Europe and Brexit

Bordering on Brexit

A reduction in UK growth projections announced during the Autumn statement will have knock on effects for Ireland’s own economy, writes David Whelan.

A reduction in UK growth projections announced during the Autumn statement will have knock on effects for Ireland’s own economy, writes David Whelan.

The first real positive signs of cross-border cooperation in facing up to the realities of Brexit emanated from November’s North-South Ministerial Council, with Taoiseach Enda Kenny describing the meeting in Armagh as the best so far. The post-meeting rhetoric was very different from that of the All Island Civic Dialogue, which was undermined by the refusal of Northern Ireland’s First Minister to attend.

However, the realities of the impact of Brexit, hard or soft, were spelt out by the delivery of the UK’s Autumn statement, which dropped economic growth projection by a full 1 per cent. As a result, the knock-on effect is projected to reduce Ireland’s economy by 0.2 per cent. The impact was out of Ireland’s control, despite the best intentions of seeking the optimal deal for Ireland “north and south”, the evidence suggests that Ireland’s main role will be to fight fires set by external Brexit factors.

Informed signals from the EU suggest a hard Brexit is the most likely outcome. Well-placed sources have whispered that although the UK has indicated it will trigger Article 50 by the end of March, discrete conversations between them and the EU have already begun. The EU are demanding a concrete answer on remaining within or leaving the Customs Union and secondly, the Single Market, which will require an unlikely concession on free movement.

Any change will impact on Ireland, especially a hard Brexit. A recent Economic and Social Research Institute (ESRI) international product-by-product study revealed that a hard Brexit would result in Ireland losing 4 per cent of its total exports.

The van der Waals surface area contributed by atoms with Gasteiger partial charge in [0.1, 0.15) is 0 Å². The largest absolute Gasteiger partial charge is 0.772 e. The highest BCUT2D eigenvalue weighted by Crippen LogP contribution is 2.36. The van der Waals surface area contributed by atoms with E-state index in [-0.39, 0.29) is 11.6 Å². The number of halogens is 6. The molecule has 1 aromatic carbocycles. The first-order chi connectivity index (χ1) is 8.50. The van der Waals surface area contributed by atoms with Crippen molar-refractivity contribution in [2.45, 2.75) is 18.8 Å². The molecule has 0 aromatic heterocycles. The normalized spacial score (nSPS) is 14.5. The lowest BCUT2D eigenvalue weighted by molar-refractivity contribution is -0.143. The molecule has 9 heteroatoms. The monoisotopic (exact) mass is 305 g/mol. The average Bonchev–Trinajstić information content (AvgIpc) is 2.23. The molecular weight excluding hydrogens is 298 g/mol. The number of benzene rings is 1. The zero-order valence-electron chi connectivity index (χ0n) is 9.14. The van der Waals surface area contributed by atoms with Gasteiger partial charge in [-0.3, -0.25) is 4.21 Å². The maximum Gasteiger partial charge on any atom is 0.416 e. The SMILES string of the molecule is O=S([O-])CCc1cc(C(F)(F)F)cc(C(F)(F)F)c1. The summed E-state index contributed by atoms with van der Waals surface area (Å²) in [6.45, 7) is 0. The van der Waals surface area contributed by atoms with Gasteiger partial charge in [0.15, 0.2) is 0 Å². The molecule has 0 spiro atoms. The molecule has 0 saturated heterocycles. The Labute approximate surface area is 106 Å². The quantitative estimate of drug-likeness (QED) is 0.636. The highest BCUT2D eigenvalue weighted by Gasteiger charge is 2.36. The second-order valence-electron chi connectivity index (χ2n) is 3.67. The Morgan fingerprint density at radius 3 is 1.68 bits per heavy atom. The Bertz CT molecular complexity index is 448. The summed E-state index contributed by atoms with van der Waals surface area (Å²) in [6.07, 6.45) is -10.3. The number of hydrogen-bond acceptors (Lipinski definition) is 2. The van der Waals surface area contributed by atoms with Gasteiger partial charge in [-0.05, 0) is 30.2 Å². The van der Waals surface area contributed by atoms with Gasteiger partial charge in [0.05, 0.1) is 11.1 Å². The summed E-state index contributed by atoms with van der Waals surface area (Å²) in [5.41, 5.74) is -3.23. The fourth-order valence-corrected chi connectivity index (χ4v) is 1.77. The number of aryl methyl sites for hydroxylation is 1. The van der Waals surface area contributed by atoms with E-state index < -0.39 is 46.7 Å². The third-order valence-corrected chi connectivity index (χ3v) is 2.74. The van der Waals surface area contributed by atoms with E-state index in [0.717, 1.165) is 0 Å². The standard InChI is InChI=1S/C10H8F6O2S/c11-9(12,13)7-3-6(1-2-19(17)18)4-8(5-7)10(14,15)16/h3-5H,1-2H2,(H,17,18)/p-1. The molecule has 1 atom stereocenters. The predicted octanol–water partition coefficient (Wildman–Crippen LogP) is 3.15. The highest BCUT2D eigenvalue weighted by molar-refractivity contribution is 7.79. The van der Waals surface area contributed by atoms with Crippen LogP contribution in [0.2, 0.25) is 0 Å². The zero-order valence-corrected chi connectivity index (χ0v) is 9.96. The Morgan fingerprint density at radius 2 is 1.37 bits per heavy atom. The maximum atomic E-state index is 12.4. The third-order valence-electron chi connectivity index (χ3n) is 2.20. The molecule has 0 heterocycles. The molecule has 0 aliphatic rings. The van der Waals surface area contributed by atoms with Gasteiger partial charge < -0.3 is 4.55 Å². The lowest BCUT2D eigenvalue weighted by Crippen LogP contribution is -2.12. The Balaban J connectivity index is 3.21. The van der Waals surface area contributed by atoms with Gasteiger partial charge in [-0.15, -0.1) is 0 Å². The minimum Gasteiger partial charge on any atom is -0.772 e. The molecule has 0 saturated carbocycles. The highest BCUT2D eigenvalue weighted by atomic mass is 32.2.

Uncertainty surrounding the Brexit legal challenge, over whether the government is within its rights to begin the process of leaving the EU without the consent of Parliament, means that the UK and Ireland economies remain volatile, until such times as the exact method of the UK’s departure are firmed.

In the meantime, any attempts by Ireland to capitalise on Brexit, something Northern Ireland’s First Minister described as “poaching”, have also been dealt a blow by the election of Donald Trump as US President. His plans to attract big technology firms back to the US through a reduction in corporation tax, will inevitably damage Ireland’s draw for foreign direct investment and could see companies like Google and Amazon, whose arrival has helped push the Irish economy into growth, leave the country to some degree.



The Taoiseach has previously voiced relief that Ireland began working on a Brexit contingency plan prior to the referendum (most of which centred on the all-island forum), however Fianna Fáil leader Micheál Martin has called for more to be done including a national plan to deal with the “slow-motion crash”, and the need for the EU to suspend state aid rules for Ireland’s worst hit industries.

Kenny said that topics discussed during the North-South meeting included the land border, peace funds, treaties and the free movement of people and goods across the island. Speaking after the meeting he said: “One point that we all stressed at this meeting was that it is really important, from an island of Ireland perspective, that there be that strength of solidarity in respect of those common interests.

“So, when discussions do start, and I as Taoiseach will be sitting on the European side of these arguments, we will be able to work to get the best deal possible for the island of Ireland, north and south. That was a common consensus of the outcome of the meeting today which I very much value.”
However, he added: “If the UK want access to the single market, they must come with that freedom of movement of people and that is a challenge and an issue that the British Government has got to focus on.”

Whether Ireland will be able to capitalise on the North-South dialogue remains to be seen. The meetings are constrained by their bi-annual basis and the DUP have already expressed that they feel no need for any further formal structure. Although it is widely believed that Northern Ireland, as the most affected region under Brexit, would benefit from an ally in Ireland, the triangular relationship of an Ireland in Europe, Sinn Féin supporting efforts to remain in Europe and the DUP supporting the exit, means that formulating a common strategy will be a difficult task.

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